As of 2012, there were over 200 fixed telecommunications providers, over 100 mobile service providers and over 1,000 Internet service providers operating in the UK. For most consumers there is a wide array of services and providers to choice from and value for money to be gained from doing so. But not for everyone. Many areas of Britain (mostly rural) are without access to fast broadband; for those the wrong side of the ‘Digital Divide’ , in an increasingly digital world, there are serious social and economic consequences, for communities and individuals. The reasons for this divide? It’s hard not to arrive at the conclusion that privatisation constitutes the root cause; given that historically operators have reframed from investing in areas where there are unable to identify significant ROI. The establishment of BDUK (Broadband Delivery Fund) in 2009 represents a move from the government to intervene in the market and initiate state led solutions to this problem.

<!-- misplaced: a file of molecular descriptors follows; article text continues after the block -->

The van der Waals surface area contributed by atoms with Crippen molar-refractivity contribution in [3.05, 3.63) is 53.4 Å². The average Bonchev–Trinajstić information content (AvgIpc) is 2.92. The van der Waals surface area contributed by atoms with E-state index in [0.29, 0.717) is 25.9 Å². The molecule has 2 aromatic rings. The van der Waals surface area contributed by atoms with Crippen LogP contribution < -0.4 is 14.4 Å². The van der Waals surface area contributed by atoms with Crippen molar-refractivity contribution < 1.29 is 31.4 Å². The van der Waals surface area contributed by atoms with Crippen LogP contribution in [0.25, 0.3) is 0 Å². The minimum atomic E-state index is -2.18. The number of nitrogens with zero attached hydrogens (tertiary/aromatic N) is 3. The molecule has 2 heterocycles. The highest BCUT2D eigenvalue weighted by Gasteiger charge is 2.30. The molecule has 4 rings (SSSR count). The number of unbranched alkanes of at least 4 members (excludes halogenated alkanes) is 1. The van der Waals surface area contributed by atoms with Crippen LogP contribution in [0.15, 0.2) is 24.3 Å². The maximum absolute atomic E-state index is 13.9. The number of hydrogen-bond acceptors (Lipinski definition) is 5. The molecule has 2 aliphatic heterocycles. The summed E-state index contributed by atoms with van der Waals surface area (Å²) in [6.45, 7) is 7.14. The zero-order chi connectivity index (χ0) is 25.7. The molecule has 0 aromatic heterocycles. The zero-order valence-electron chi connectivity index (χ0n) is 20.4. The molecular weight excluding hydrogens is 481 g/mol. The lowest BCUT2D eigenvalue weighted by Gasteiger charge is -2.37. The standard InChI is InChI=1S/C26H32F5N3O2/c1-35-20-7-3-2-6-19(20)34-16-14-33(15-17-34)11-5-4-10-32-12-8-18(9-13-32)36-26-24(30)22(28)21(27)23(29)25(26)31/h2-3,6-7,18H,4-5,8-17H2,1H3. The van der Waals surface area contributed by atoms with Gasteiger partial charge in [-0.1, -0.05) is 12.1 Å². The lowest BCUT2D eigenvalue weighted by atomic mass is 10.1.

When Margaret Thatcher set the wheels in motion for the liberalisation of the telecommunications, she did so with more modest than radial intentions. Just a few years later, she would find herself presiding over change which would not only revolutionise the telecommunications industry, but which constituted a seismic shift in the relationships between the state, individual and market and had both immediate and long lasting economic, political and social consequences across the UK.
When people now debate Thatcher’s legacy, they debate the merits of policies and philosophy’s which were sharpened, developed and ultimately given momentum, by those changes to our industry, over 30 years ago.
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Posted: Wednesday, October 3rd, 2012
As a company who has keen interest in BDUK developments, via our involvement (alongside Magdalene and NetAdmin) in finding alternative rural and urban broadband solutions – our Service Exchange Platform (SEP), it was intriguing to read the comments of Rob Gallagher (The Director of Informa Telecoms & Media’s Global Broadband and TV Research) explaining why ‘UK Cities Must Pick BT for Superfast Broadband or Risk Failure’ in last week’s ISPreview.
As a headline argument it won’t sit very easily with the EU’s view on how public money should be assigned for these deployments, with the commission over in Brussels favouring a model “ that both incentivises further investment in fibre broadband and delivers vibrant competition in broadband services” i.e. opposing any monopoly.